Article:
Accredited wind energy training facility the South African Renewable Energy Technology Centre (SARETEC) has become a Global Wind Organisation- (GWO-) certified training facility, and can now offer the GWO Basic Safety Training (BST) and Basic Technical Training (BTT) qualifications to wind turbine service technicians.
SARETEC MD Naim Rassool says the GWO developed common industry training and best practice standards – culminating in four-day courses targeted at new and existing technicians – earlier this year for health and safety to reduce risks for on-site personnel and environmental risks across the sector.
The BST certification will need to be renewed every two years, while the six-day BTT certification is not necessarily aimed at service technicians, but rather staff who accompany and assist technicians.
According to the GWO, this accreditation has been developed in response to the demand for recognisable BTT in industry, and has been prepared in cooperation with GWO members based on risk assessments, as well as factual incident and accident statistics pertaining to the installation, service and maintenance of wind turbine generators and wind power plants.
Rassool explains that the GWO courses will be offered next year.
The WTST Qualification
The formal wind turbine service technician (WTST) qualification programme is offered by SARETEC every six months. Rassool notes that the seven-month programme comprises five months training at the SARETEC premises and two months of on-the-job training at a wind farm.
The next training programme will start in February 2018. Only qualified trade artisans with a national qualification framework (NQF) certification from an accredited technical and vocational education and training institution can apply. “Applicants will have to have an NQF Level 4 qualification in trades such as electromechanics, electrical or electronic engineering, mechanical engineering, mechatronics or qualified fitters and turners.”
Moreover, applicants are expected to be in good health, and some applicants may be excluded on the basis of a medical examination. “Technicians will need to be able to work at height. This means that they can neither have a fear of heights nor be susceptible to spells of vertigo. Obviously, those with physical disabilities – whether hearing, sight, or limb-related – would be precluded purely because of the safety aspect.”
SARETEC typically receives over 100 applicants for the WTST programme but only 30 applicants are shortlisted – chosen on the strength of their applications and their medical examination – for interviews. Thereafter, SARETEC chooses the final 12 to 15 applicants.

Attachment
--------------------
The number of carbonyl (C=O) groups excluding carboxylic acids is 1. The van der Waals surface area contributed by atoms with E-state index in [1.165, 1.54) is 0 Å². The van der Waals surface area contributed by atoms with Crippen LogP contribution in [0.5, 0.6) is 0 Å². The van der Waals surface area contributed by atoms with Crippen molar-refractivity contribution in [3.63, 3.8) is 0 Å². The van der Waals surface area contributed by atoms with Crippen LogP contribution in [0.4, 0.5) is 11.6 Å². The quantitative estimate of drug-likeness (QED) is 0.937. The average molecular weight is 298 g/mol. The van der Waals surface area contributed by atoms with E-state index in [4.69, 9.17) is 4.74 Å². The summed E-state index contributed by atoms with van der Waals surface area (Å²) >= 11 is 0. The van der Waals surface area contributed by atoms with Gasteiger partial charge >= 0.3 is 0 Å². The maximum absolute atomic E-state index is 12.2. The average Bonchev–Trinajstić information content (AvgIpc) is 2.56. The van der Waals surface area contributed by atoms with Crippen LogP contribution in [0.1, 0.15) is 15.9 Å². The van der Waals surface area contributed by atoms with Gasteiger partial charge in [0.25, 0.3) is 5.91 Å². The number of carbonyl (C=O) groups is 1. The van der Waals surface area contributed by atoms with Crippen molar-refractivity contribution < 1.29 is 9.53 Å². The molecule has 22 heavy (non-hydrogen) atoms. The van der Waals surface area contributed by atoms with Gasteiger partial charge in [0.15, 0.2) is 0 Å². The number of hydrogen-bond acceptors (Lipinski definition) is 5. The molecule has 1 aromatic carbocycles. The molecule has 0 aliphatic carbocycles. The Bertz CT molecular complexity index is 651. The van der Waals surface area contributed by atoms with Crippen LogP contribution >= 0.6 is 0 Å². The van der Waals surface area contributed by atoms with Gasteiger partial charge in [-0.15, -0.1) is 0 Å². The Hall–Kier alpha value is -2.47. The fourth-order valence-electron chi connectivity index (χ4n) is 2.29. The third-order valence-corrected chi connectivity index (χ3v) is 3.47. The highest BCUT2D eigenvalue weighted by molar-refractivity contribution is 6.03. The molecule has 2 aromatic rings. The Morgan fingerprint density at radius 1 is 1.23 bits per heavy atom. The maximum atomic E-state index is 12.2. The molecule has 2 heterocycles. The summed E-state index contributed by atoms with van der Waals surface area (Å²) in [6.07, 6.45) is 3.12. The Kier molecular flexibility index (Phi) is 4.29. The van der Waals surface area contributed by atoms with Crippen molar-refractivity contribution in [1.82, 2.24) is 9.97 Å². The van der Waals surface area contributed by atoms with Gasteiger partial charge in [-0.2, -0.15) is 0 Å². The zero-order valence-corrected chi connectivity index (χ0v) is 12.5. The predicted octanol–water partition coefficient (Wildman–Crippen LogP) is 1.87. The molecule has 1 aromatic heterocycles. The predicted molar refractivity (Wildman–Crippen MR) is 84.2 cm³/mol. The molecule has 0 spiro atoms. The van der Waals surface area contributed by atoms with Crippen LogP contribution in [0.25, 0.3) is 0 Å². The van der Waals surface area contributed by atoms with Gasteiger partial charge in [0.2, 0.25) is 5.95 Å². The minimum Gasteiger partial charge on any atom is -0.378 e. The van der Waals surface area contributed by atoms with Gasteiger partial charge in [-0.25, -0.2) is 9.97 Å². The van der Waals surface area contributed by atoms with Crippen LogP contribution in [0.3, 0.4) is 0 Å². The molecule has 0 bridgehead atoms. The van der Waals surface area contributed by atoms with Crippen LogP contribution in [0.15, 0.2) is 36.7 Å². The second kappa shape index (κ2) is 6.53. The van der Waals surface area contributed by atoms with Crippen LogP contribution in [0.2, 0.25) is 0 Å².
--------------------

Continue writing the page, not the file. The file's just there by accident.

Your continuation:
He points out that the vast majority of the applicants who are accepted for the programme are sponsored by private companies. However, he expects that most of the students for February 2018 will be supported by funding received from stage two of the South African Wind Energy Programme – an initiative implemented by the Department of Energy, funded by international environmental organisations and aimed at developing the local wind energy sector.
He explains that the bursaries will pay for the entire course, as well as provide a stipend of between R6 000 and R10 000 for accommodation and meals. “This is necessary because a lot of the trainees are from rural areas surrounding Cape provinces, or from outside of the Western Cape.”
Rassool notes that SARETEC also offers short course modules for continuous learning purposes or for individuals who (for reasons such as cost or time) cannot apply for the WTST programme.
“The course has been structured in such a way that an artisan can become a qualified WTST, if they are able to complete all the required modules, thereby gaining credits, until they complete the WTST programme.”
He notes that the WTST programme has been offered since January 2016 and SARETEC has trained between 50 to 60 technicians. The short courses will be available next year, with a training timetable published on the SARETEC website by early February.
Wind Energy Outlook
Rassool notes that, within the global and African context, based on research by the Global Wind Energy Council as well as the International Renewable Energy Agency, the wind energy sector is growing rapidly.
There are two main factors driving this growth – the global shift towards sustainable, green efficient energy, which primarily resulted from the resolutions and commitments made by governments following the twenty-first Conference of the Parties, held in Paris in December 2015; and the rapidly decreasing cost of wind energy.
Rassool says wind power is the most cost-effective form of power generation in most countries.
Citing constraints facing the local and African industries, Rassool notes that government policies – which are mostly favourable towards renewable-energy installations, but are not necessarily implemented consistently or as successfully as they could be – and government stipulations regarding the localisation of technology are potential pitfalls in terms of wind energy investment.